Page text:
Monetary policy transparency in India is very poor. It's only today - 12th April - that we find out the truth about what the monetary policy was in the month of February. We find that RBI purchased a HUGE $11.9 billion on the currency market - roughly Rs.52,000 crore. That's what I call pouring fuel into the inflationary fire. The implementation of the pegged exchange rate in February, with very little currency flexibility, came at the cost of an inflationary monetary policy. A few weeks ago, when I had written a piece titled `What RBI wants', there was an element of reconstruction of what was going on from fragmentary data. Now the data is out and we know just how bad it was.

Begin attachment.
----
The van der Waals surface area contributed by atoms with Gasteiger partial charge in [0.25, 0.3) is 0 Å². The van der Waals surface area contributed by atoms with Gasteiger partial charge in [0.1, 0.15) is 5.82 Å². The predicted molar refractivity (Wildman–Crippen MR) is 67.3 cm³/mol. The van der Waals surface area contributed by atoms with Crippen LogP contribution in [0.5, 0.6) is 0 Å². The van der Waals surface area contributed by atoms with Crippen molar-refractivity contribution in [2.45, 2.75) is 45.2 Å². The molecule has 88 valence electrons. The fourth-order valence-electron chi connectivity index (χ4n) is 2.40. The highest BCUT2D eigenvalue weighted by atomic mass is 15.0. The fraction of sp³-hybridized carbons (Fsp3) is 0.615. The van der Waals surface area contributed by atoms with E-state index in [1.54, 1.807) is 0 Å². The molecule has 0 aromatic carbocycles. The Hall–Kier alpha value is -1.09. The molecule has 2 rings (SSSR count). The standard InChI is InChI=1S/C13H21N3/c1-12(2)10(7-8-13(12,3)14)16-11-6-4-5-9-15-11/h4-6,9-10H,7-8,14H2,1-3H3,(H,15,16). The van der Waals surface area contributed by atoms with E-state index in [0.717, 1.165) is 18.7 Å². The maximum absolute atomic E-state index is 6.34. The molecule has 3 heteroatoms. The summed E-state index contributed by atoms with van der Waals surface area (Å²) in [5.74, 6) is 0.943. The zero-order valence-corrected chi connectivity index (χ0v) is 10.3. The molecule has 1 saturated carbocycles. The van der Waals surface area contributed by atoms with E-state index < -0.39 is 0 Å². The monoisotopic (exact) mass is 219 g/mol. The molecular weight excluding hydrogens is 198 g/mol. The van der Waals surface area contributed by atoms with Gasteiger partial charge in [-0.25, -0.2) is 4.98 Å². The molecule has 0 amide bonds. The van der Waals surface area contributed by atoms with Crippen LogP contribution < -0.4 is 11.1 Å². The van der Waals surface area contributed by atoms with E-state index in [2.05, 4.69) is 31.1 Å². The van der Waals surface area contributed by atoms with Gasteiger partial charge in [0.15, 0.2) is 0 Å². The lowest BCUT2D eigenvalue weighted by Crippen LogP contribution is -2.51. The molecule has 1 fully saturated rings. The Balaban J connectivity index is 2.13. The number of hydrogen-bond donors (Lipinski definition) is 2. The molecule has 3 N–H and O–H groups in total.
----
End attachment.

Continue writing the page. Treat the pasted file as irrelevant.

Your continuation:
Monetary policy regimes break down when the political costs of upholding the regime become unacceptable. In India's case, the INR appreciated from 44.2 to 42.8. Did the people who care more than RBI about inflation pick up the phone? How will things play out from here? In a non-transparent monetary policy regime, one does not know what is going on, or why. Monetary policy is one more stochastic process that economic agents have to cope with.